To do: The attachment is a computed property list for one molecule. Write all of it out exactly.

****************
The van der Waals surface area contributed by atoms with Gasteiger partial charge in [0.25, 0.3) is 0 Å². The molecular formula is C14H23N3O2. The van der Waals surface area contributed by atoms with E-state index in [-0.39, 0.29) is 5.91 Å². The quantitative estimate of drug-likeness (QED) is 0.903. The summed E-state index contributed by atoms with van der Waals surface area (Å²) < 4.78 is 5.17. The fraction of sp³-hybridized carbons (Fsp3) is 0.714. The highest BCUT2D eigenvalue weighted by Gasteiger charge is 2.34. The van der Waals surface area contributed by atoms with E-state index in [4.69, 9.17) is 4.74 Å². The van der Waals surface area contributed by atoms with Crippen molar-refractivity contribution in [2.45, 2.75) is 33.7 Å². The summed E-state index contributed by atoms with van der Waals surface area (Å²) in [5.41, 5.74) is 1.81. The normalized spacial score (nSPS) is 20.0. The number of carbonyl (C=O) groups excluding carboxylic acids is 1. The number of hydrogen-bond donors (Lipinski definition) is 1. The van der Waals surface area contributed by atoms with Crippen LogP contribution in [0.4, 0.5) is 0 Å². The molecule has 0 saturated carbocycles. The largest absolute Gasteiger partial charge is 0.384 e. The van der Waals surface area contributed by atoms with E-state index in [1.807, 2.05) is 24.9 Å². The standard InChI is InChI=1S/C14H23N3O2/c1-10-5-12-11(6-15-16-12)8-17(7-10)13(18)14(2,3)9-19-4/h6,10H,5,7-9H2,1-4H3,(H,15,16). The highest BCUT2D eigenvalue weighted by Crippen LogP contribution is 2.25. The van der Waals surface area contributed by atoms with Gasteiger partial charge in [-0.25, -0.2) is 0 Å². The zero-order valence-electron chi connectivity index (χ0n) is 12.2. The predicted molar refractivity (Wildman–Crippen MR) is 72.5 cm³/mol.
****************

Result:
The van der Waals surface area contributed by atoms with Gasteiger partial charge in [0.25, 0.3) is 0 Å². The molecular formula is C14H23N3O2. The van der Waals surface area contributed by atoms with E-state index in [-0.39, 0.29) is 5.91 Å². The quantitative estimate of drug-likeness (QED) is 0.903. The summed E-state index contributed by atoms with van der Waals surface area (Å²) < 4.78 is 5.17. The fraction of sp³-hybridized carbons (Fsp3) is 0.714. The highest BCUT2D eigenvalue weighted by Gasteiger charge is 2.34. The van der Waals surface area contributed by atoms with E-state index in [4.69, 9.17) is 4.74 Å². The van der Waals surface area contributed by atoms with Crippen molar-refractivity contribution in [2.45, 2.75) is 33.7 Å². The summed E-state index contributed by atoms with van der Waals surface area (Å²) in [5.41, 5.74) is 1.81. The normalized spacial score (nSPS) is 20.0. The number of carbonyl (C=O) groups excluding carboxylic acids is 1. The number of hydrogen-bond donors (Lipinski definition) is 1. The van der Waals surface area contributed by atoms with Crippen LogP contribution in [0.4, 0.5) is 0 Å². The molecule has 0 saturated carbocycles. The largest absolute Gasteiger partial charge is 0.384 e. The van der Waals surface area contributed by atoms with E-state index in [1.807, 2.05) is 24.9 Å². The standard InChI is InChI=1S/C14H23N3O2/c1-10-5-12-11(6-15-16-12)8-17(7-10)13(18)14(2,3)9-19-4/h6,10H,5,7-9H2,1-4H3,(H,15,16). The highest BCUT2D eigenvalue weighted by Crippen LogP contribution is 2.25. The van der Waals surface area contributed by atoms with Gasteiger partial charge in [-0.25, -0.2) is 0 Å². The zero-order valence-electron chi connectivity index (χ0n) is 12.2. The predicted molar refractivity (Wildman–Crippen MR) is 72.5 cm³/mol.